A most uncivil display in New York's Civil Court
I fought the bork and the bork won
Bork!Bork!Bork! With travel restrictions set to ease, bork has skipped lightly across the Atlantic after a brief sojourn in France and into the New York Civil Court, where the long arm of the law appears unable to reach Ctrl, Alt or Delete.
Today's image was sent in by a reader Regomised as "Aziz" and features a very unhappy information board in New York's Civil Court. While there is no taskbar visible, we reckon the recycle bin icon puts things at around Windows 10.
As well as insisting that his presence in the building was not the result of nefarious activities, Aziz told us the signage usually showed a digital directory of the building.
Sadly, the only directory visible here is one that Media Player is unable to connect to, judging by that
System error 53. Quite why one would want to use Windows Media Player when VLC appears to be present is anyone's guess. Presumably the administrator prefers the orange circle and white arrow icon of failure associated with Windows Media Player to the cheery traffic cone of VLC.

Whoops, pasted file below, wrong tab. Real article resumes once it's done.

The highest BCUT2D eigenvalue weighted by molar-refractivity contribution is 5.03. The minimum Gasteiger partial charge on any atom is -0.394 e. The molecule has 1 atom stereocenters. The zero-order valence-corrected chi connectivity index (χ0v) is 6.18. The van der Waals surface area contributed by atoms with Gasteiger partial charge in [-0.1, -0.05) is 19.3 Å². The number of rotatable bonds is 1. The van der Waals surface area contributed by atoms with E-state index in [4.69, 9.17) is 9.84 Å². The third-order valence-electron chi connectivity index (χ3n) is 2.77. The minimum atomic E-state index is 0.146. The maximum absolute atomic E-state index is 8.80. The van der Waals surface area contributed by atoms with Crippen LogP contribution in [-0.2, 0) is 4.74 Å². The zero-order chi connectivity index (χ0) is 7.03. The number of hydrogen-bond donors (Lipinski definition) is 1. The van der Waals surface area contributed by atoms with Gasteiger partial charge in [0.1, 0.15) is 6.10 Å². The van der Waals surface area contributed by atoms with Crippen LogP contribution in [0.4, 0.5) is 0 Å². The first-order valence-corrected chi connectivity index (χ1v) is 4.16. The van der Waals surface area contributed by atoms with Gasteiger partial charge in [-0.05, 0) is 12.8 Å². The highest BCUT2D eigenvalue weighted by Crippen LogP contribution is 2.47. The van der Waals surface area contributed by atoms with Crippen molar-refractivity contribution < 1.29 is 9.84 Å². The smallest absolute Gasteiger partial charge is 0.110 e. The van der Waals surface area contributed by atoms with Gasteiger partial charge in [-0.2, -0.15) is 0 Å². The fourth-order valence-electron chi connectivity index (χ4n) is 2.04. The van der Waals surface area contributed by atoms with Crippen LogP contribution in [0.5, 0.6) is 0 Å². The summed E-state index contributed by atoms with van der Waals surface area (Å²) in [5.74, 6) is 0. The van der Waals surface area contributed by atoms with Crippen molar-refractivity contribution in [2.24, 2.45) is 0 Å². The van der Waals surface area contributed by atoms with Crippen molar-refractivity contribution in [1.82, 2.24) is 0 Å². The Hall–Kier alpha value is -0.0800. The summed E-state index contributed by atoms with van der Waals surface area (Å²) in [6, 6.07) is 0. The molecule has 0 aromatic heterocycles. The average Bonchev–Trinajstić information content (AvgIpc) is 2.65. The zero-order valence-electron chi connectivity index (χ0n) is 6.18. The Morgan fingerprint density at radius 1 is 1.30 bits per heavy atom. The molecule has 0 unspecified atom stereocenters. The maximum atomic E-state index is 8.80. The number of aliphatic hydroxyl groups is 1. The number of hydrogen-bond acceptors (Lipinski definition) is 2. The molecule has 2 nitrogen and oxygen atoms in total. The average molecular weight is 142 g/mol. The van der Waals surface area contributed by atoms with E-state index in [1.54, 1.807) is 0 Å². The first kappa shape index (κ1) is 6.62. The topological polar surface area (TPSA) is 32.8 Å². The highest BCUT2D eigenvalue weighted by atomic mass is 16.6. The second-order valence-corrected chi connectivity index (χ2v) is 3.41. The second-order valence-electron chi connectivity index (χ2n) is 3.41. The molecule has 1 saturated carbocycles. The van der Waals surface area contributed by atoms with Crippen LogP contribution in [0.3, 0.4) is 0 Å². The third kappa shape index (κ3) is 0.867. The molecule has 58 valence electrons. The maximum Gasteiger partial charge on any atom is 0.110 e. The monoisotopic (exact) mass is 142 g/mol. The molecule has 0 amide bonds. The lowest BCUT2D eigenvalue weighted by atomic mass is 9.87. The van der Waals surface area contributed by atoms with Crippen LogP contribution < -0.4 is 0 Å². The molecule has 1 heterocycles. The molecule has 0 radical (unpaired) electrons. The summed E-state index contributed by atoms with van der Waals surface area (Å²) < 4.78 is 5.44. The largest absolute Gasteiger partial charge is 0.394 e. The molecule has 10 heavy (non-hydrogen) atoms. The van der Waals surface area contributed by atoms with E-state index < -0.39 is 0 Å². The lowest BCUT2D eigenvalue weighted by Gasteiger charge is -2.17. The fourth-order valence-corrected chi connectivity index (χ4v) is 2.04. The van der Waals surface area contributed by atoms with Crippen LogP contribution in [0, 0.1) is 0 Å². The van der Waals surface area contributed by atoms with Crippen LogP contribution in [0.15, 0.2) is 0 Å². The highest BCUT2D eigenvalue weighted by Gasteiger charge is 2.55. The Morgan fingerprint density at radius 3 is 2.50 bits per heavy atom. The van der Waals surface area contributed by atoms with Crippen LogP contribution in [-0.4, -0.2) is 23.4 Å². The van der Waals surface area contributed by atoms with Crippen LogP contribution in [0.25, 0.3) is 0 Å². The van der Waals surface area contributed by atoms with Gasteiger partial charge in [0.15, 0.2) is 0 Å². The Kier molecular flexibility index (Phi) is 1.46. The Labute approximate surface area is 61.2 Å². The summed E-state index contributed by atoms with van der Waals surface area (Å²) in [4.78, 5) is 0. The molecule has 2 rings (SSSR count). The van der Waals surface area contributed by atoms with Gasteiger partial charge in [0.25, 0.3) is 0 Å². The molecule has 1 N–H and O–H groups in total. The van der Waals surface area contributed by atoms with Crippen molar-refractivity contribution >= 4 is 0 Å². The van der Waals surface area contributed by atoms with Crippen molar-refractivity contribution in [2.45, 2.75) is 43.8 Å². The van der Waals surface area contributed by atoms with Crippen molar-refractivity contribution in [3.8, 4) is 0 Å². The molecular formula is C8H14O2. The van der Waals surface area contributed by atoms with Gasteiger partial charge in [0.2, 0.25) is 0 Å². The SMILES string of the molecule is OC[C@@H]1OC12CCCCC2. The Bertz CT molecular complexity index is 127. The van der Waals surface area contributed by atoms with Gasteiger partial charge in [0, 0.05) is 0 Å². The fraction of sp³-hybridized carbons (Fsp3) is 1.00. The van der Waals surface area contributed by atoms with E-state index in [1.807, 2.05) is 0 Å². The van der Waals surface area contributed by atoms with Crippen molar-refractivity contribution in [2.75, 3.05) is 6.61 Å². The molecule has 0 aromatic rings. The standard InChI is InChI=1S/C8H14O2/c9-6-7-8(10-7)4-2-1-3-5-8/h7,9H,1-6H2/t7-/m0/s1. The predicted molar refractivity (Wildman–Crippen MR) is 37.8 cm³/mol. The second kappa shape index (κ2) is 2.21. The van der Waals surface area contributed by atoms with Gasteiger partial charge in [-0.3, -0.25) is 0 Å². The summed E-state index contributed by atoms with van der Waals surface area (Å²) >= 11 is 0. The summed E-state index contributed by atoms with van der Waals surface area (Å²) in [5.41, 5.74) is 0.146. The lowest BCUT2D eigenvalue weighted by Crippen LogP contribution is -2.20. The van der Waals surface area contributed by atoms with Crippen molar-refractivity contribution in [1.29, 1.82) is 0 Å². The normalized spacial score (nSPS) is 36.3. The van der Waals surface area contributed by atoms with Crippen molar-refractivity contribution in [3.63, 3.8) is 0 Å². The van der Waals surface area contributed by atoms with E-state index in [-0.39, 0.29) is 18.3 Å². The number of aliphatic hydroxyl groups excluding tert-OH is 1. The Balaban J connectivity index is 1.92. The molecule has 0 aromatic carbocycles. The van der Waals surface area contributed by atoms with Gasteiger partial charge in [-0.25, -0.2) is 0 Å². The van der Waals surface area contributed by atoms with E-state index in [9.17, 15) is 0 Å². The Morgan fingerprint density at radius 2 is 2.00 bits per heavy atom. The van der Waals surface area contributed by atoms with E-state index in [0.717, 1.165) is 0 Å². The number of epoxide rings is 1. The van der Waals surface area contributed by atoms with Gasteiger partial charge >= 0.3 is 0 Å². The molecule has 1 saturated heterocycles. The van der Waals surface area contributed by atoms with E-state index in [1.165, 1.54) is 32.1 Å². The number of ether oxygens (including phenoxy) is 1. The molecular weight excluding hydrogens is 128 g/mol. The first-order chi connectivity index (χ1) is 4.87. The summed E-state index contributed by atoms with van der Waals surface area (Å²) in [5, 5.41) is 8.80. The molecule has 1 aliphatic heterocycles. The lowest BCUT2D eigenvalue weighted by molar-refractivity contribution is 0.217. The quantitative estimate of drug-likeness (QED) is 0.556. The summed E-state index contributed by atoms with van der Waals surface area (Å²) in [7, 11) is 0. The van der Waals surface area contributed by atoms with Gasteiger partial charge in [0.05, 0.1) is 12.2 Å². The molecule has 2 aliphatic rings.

We can only imagine the delights contained within
Windows Media Player has long been a mainstay of Microsoft Windows, cropping up in the as far back as the days of Windows 3.x before its final incarnation, version 12, in Windows 7.
- Confusion at Gare de Rennes as Windows shuffles off for a Gauloise
- Years of development, millions of lines of code, and Android can't even run a toilet
- Take a look, and you'll see... Windows XP? Bit of Dairy Milk, Fruit and Bork at Cadbury World
- Parking is expensive. It can cost an arm, a leg, and a Windows licence
Despite Microsoft ushering the latter to its boneyard last year, Windows Media Player lives on as a component lurking within more recent operating systems. Indeed, even in our most bleeding-edgiest Dev Channel Windows 11 build,
wmplayer.exe lingers like a toxic airborne emission following a vaguely indigestible meal.
The retro-theme continues on through the use of
.bat files, a mainstay of many an administrator over the years.
Sadly, however, the
TIMEOUT command does not appear to have been sufficient for New York's finest to plug in the network cable or bring to life the server where the video is housed. ®